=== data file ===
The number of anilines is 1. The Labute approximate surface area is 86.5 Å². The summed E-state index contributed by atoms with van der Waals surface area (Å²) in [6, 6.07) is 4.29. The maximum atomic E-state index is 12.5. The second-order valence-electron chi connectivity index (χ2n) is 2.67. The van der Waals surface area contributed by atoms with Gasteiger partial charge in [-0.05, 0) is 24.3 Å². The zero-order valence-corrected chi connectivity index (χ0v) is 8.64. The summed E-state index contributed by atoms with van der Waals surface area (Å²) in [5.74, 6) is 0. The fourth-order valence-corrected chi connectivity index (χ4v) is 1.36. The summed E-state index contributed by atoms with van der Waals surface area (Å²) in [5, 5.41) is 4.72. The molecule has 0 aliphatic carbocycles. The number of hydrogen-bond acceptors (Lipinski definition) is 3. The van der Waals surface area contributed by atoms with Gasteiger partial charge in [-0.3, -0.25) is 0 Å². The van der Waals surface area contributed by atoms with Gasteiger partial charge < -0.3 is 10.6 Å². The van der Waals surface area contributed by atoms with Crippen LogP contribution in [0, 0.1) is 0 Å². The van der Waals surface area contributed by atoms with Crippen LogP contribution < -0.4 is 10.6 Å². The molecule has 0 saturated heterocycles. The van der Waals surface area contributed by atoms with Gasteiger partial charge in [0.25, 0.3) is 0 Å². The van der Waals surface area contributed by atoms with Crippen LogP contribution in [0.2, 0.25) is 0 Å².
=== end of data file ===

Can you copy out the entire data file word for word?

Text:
The number of anilines is 1. The Labute approximate surface area is 86.5 Å². The summed E-state index contributed by atoms with van der Waals surface area (Å²) in [6, 6.07) is 4.29. The maximum atomic E-state index is 12.5. The second-order valence-electron chi connectivity index (χ2n) is 2.67. The van der Waals surface area contributed by atoms with Gasteiger partial charge in [-0.05, 0) is 24.3 Å². The zero-order valence-corrected chi connectivity index (χ0v) is 8.64. The summed E-state index contributed by atoms with van der Waals surface area (Å²) in [5.74, 6) is 0. The fourth-order valence-corrected chi connectivity index (χ4v) is 1.36. The summed E-state index contributed by atoms with van der Waals surface area (Å²) in [5, 5.41) is 4.72. The molecule has 0 aliphatic carbocycles. The number of hydrogen-bond acceptors (Lipinski definition) is 3. The van der Waals surface area contributed by atoms with Gasteiger partial charge in [-0.3, -0.25) is 0 Å². The van der Waals surface area contributed by atoms with Gasteiger partial charge < -0.3 is 10.6 Å². The van der Waals surface area contributed by atoms with Crippen LogP contribution in [0, 0.1) is 0 Å². The van der Waals surface area contributed by atoms with Crippen LogP contribution < -0.4 is 10.6 Å². The molecule has 0 saturated heterocycles. The van der Waals surface area contributed by atoms with Gasteiger partial charge in [0.25, 0.3) is 0 Å². The van der Waals surface area contributed by atoms with Crippen LogP contribution in [0.2, 0.25) is 0 Å².